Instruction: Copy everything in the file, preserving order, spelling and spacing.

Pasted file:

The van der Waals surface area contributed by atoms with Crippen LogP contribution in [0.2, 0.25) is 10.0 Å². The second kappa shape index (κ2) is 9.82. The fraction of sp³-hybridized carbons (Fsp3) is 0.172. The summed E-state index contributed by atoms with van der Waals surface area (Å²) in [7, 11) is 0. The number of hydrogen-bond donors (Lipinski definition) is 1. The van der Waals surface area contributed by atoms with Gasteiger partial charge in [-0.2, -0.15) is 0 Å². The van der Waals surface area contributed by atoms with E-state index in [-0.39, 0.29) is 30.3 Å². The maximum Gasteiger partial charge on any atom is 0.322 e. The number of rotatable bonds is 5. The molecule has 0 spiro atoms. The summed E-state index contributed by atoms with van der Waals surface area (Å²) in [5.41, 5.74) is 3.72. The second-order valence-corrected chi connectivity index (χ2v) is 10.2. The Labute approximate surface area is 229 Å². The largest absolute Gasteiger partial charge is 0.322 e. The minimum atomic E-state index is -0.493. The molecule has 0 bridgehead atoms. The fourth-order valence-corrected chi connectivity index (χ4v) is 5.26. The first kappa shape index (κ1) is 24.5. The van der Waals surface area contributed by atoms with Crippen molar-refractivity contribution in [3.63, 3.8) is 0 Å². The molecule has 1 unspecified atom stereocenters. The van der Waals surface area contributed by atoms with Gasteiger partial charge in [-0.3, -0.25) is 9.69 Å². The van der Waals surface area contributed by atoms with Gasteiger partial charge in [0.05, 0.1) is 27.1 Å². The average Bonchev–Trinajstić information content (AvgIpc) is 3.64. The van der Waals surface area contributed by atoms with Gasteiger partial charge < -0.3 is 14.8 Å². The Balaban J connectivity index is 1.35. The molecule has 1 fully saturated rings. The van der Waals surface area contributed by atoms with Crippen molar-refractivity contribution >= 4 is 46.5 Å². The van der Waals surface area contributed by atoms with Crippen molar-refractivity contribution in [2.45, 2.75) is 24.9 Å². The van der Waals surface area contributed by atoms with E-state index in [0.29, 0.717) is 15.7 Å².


The van der Waals surface area contributed by atoms with Crippen LogP contribution in [0.2, 0.25) is 10.0 Å². The second kappa shape index (κ2) is 9.82. The fraction of sp³-hybridized carbons (Fsp3) is 0.172. The summed E-state index contributed by atoms with van der Waals surface area (Å²) in [7, 11) is 0. The number of hydrogen-bond donors (Lipinski definition) is 1. The van der Waals surface area contributed by atoms with Gasteiger partial charge in [-0.2, -0.15) is 0 Å². The van der Waals surface area contributed by atoms with E-state index in [-0.39, 0.29) is 30.3 Å². The maximum Gasteiger partial charge on any atom is 0.322 e. The number of rotatable bonds is 5. The molecule has 0 spiro atoms. The summed E-state index contributed by atoms with van der Waals surface area (Å²) in [5.41, 5.74) is 3.72. The second-order valence-corrected chi connectivity index (χ2v) is 10.2. The Labute approximate surface area is 229 Å². The largest absolute Gasteiger partial charge is 0.322 e. The minimum atomic E-state index is -0.493. The molecule has 0 bridgehead atoms. The fourth-order valence-corrected chi connectivity index (χ4v) is 5.26. The first kappa shape index (κ1) is 24.5. The van der Waals surface area contributed by atoms with Crippen molar-refractivity contribution in [3.63, 3.8) is 0 Å². The molecule has 1 unspecified atom stereocenters. The van der Waals surface area contributed by atoms with Gasteiger partial charge in [-0.3, -0.25) is 9.69 Å². The van der Waals surface area contributed by atoms with Gasteiger partial charge in [0.05, 0.1) is 27.1 Å². The average Bonchev–Trinajstić information content (AvgIpc) is 3.64. The van der Waals surface area contributed by atoms with Gasteiger partial charge < -0.3 is 14.8 Å². The Balaban J connectivity index is 1.35. The molecule has 1 fully saturated rings. The van der Waals surface area contributed by atoms with Crippen molar-refractivity contribution >= 4 is 46.5 Å². The van der Waals surface area contributed by atoms with Crippen molar-refractivity contribution in [2.45, 2.75) is 24.9 Å². The van der Waals surface area contributed by atoms with E-state index in [0.29, 0.717) is 15.7 Å².